Plot Details: This opinion reveals major details about the movie's plot.
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Released in 1979, Bob Fosse's autobiographical film All That Jazz has a rather oddball feel to it. It's a musical, of sorts, a drama, most certainly, and an egotistical wallow, of that the viewer can be certain. To have a film try and be all three things is almost a guarantee of it being a flop, but in this case, it actually works.
Taking a hard look at a dance choreographer and director named Joe Gideon (in reality Fosse himself), All That Jazz looks at the shambles the man has made of his private life, along with the work that it takes to develop a stage production on Broadway with all of the bells and whistles. And on the side, he's making a film as well.
To fuel this life, Gideon (Roy Scheider) has his morning routine of cigarettes, amphetamines, antacids, eye drops and shower, all played to the tune Concerto in G of Antonio Vivaldi, and culminating with him looking at himself in the mirror and announcing, It's Showtime! As to why Gideon needs this every day, well --
The movie, The Standup, loosely based on Lenny Bruce, isn't going too well in the editing process, and the studio is howling about the cost overruns. But Gideon is obsessing over it, especially on the sequence where the comedian (played very well by Cliff Gorman) breaks down the stages of Death -- anger, denial, bargaining, depression and acceptance. There's something bothering him there, and he just can't put his finger on it.
The stage production, where Gideon's ex-wife, Audrey Paris (Leland Palmer) has the female lead, is busy sorting out the dancers, always an emotional time as some dancers get the cut, and most of them are just told to go away. But one of the women catches Gideon's eye, a tall brunette named Victoria (Deborah Geffner), who can dance somewhat, but isn't really up to the standard. But Gideon thinks he can do something with her, and while it mostly involves getting her in bed with him, he's also brutally honest with her -- she'll never be a great dancer, but he can make her a better dancer. And then there's the musical numbers, of which one of them isn't going right at all. Over and over and over Gideon tries to make it work, until a flash of inspiration hits...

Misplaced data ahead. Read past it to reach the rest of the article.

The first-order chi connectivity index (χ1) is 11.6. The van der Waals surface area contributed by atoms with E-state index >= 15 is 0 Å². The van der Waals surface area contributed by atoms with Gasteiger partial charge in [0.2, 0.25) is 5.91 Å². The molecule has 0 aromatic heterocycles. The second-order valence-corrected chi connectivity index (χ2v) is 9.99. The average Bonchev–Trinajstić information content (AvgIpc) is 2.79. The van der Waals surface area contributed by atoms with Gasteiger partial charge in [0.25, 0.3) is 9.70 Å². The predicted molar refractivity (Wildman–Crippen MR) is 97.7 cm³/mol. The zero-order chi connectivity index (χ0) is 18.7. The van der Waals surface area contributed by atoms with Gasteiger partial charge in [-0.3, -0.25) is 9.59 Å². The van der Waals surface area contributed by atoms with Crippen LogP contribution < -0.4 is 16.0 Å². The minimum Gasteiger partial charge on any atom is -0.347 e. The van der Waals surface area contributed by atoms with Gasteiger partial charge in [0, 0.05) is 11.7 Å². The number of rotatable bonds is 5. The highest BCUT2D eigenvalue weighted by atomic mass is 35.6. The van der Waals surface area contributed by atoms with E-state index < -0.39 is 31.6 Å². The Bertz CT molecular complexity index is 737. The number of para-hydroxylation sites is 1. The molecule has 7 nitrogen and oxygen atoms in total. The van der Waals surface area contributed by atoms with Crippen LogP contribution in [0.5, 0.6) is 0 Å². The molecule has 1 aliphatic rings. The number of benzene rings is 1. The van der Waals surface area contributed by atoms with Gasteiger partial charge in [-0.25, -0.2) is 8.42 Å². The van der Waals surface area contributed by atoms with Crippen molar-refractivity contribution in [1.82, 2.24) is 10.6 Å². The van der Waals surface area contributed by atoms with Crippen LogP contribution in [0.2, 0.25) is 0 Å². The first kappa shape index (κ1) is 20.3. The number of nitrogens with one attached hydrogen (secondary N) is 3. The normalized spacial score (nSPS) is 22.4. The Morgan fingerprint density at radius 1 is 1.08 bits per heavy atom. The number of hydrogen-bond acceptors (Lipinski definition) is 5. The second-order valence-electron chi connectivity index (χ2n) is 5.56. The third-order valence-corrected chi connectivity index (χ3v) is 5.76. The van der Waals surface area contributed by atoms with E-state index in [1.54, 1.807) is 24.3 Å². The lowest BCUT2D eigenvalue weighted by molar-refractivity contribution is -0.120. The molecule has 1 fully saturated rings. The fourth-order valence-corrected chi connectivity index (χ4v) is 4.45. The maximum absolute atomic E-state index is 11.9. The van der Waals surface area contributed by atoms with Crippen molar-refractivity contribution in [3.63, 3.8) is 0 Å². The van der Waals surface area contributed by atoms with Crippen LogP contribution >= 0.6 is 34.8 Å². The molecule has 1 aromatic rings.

Then there is his private life, where he has to juggle time with his daughter Michelle (Erzebet Foldi), a winsome young child with plenty of talent of her own, and his long time girlfriend, Kate (superbly played by Ann Reinking) who puts up with Gideon's infidelities and broken promises.
Yes indeedy, it's quite a shambles. And there's more -- Gideon's inner life, where he questions and remembers his past, with a mysterious woman named Angelique (Jessica Lange), dressed all in white and alluring. What with all of this mixed up together, it shouldn't work, but it does, and brilliantly so to boot. Eventually, Gideon's bad habits catch up with him, and he ends up in the hospital when his heart gives out. But that's not going to be enough to stop the show, oh no, not at all...
Every time I see this film, I am blown away by how good it is. At first, I didn't like it much, what with Gideon being such an egotistical pig, but as I have gotten older and more experience under my belt, I can certainly begin to understand him. The musical numbers at first left me going huh, what is this?, but they too started to catch on, especially the final numbers where Gideon's hallucinations take on a very new and bizarre twist. And the last time that I watched this, I could only feel pity for this man who was intent on burning the candle at both ends and right down the middle.
At first, Fosse himself was going to play the part of Gideon, and the studio (Columbia) put its foot down and said, no. Fosse had already been through two heart surgeries and they were certain that he would keel over during the filming. (Fosse would hang on until 1987) So Roy Scheider was brought in, and he takes on the role of Gideon perfectly, a hard driving man obsessed with women and death. What got to me was Gideon's relationship with his daughter Michelle, whom may be the only person he really loves, and Scheider did it perfectly, with just the right touch.
The other actor that got to me was Ann Reinking, as the long-suffering Kate. Her dance numbers are top-notch and wonderful to watch, and there's personality there to boot, which shines right through.
While the film did get a host of Oscar nominations, including nods to Scheider, Fosse and for Best Picture, it only won for art design and costume, editing, and music. Personally, I think that Scheider should have gotten the award, but that's just me.
Parents should be warned that this is a hard R film, with plenty of profane language, nudity, sex and very adult themes, so it's not something you want the children to be watching. Many adults will be bothered by the 'Air Erotica' sequence as well, as it is pretty graphic.
It's a great film about ambition, life on Broadway, and the ego driven life of Bob Fosse. For those who ever wondered how hard life can be for a dancer this is an eye-opening excursion on the bright lights. Five stars overall, recommended.
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Viewing Format: DVD
Video Occasion: Better than Watching TV
Suitability For Children: Not suitable for Children of any age